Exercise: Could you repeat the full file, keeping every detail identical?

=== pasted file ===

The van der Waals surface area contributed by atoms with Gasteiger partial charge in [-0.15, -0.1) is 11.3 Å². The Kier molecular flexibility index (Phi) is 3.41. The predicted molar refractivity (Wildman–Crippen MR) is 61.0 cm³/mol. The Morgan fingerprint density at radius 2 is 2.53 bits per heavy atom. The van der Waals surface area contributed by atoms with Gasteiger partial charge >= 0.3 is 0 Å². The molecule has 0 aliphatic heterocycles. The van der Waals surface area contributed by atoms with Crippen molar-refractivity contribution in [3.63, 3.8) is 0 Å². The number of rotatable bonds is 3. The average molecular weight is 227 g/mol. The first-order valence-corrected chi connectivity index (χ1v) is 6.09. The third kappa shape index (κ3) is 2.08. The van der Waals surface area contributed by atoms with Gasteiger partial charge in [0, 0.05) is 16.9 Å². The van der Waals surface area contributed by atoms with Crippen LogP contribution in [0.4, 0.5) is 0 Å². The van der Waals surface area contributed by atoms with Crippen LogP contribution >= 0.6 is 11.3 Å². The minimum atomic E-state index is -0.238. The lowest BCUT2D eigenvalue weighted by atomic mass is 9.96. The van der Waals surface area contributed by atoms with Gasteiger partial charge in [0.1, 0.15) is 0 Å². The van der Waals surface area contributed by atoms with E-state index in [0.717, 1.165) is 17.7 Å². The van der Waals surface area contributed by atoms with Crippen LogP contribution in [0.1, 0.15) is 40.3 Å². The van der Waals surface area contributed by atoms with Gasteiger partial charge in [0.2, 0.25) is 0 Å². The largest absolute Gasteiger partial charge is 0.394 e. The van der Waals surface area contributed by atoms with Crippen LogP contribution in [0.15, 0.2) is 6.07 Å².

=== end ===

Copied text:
The van der Waals surface area contributed by atoms with Gasteiger partial charge in [-0.15, -0.1) is 11.3 Å². The Kier molecular flexibility index (Phi) is 3.41. The predicted molar refractivity (Wildman–Crippen MR) is 61.0 cm³/mol. The Morgan fingerprint density at radius 2 is 2.53 bits per heavy atom. The van der Waals surface area contributed by atoms with Gasteiger partial charge >= 0.3 is 0 Å². The molecule has 0 aliphatic heterocycles. The van der Waals surface area contributed by atoms with Crippen molar-refractivity contribution in [3.63, 3.8) is 0 Å². The number of rotatable bonds is 3. The average molecular weight is 227 g/mol. The first-order valence-corrected chi connectivity index (χ1v) is 6.09. The third kappa shape index (κ3) is 2.08. The van der Waals surface area contributed by atoms with Gasteiger partial charge in [0, 0.05) is 16.9 Å². The van der Waals surface area contributed by atoms with Crippen LogP contribution in [0.4, 0.5) is 0 Å². The van der Waals surface area contributed by atoms with Crippen LogP contribution >= 0.6 is 11.3 Å². The minimum atomic E-state index is -0.238. The lowest BCUT2D eigenvalue weighted by atomic mass is 9.96. The van der Waals surface area contributed by atoms with Gasteiger partial charge in [0.1, 0.15) is 0 Å². The van der Waals surface area contributed by atoms with E-state index in [0.717, 1.165) is 17.7 Å². The van der Waals surface area contributed by atoms with Crippen LogP contribution in [0.1, 0.15) is 40.3 Å². The van der Waals surface area contributed by atoms with Gasteiger partial charge in [0.2, 0.25) is 0 Å². The largest absolute Gasteiger partial charge is 0.394 e. The van der Waals surface area contributed by atoms with Crippen LogP contribution in [0.15, 0.2) is 6.07 Å².